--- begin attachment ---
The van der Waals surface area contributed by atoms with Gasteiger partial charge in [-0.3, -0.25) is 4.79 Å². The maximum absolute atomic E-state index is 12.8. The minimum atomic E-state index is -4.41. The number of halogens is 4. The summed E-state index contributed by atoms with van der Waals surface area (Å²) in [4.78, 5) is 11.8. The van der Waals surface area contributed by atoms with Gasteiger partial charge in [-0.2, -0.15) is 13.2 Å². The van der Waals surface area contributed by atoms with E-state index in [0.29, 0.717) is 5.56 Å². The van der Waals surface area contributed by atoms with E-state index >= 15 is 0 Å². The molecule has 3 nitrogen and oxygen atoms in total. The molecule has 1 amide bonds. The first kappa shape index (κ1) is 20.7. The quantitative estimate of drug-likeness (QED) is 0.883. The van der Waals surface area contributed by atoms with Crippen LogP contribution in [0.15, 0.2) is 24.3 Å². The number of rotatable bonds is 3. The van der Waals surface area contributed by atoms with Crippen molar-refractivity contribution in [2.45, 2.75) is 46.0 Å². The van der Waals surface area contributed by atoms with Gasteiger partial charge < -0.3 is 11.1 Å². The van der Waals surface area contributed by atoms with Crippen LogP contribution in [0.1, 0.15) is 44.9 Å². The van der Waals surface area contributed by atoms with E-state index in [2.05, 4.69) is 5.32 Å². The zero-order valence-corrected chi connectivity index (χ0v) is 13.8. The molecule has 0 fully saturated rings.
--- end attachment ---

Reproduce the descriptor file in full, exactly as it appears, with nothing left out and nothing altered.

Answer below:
The van der Waals surface area contributed by atoms with Gasteiger partial charge in [-0.3, -0.25) is 4.79 Å². The maximum absolute atomic E-state index is 12.8. The minimum atomic E-state index is -4.41. The number of halogens is 4. The summed E-state index contributed by atoms with van der Waals surface area (Å²) in [4.78, 5) is 11.8. The van der Waals surface area contributed by atoms with Gasteiger partial charge in [-0.2, -0.15) is 13.2 Å². The van der Waals surface area contributed by atoms with E-state index in [0.29, 0.717) is 5.56 Å². The van der Waals surface area contributed by atoms with E-state index >= 15 is 0 Å². The molecule has 3 nitrogen and oxygen atoms in total. The molecule has 1 amide bonds. The first kappa shape index (κ1) is 20.7. The quantitative estimate of drug-likeness (QED) is 0.883. The van der Waals surface area contributed by atoms with Crippen LogP contribution in [0.15, 0.2) is 24.3 Å². The number of rotatable bonds is 3. The van der Waals surface area contributed by atoms with Crippen molar-refractivity contribution in [2.45, 2.75) is 46.0 Å². The van der Waals surface area contributed by atoms with Gasteiger partial charge < -0.3 is 11.1 Å². The van der Waals surface area contributed by atoms with Crippen LogP contribution in [0.1, 0.15) is 44.9 Å². The van der Waals surface area contributed by atoms with E-state index in [2.05, 4.69) is 5.32 Å². The zero-order valence-corrected chi connectivity index (χ0v) is 13.8. The molecule has 0 fully saturated rings.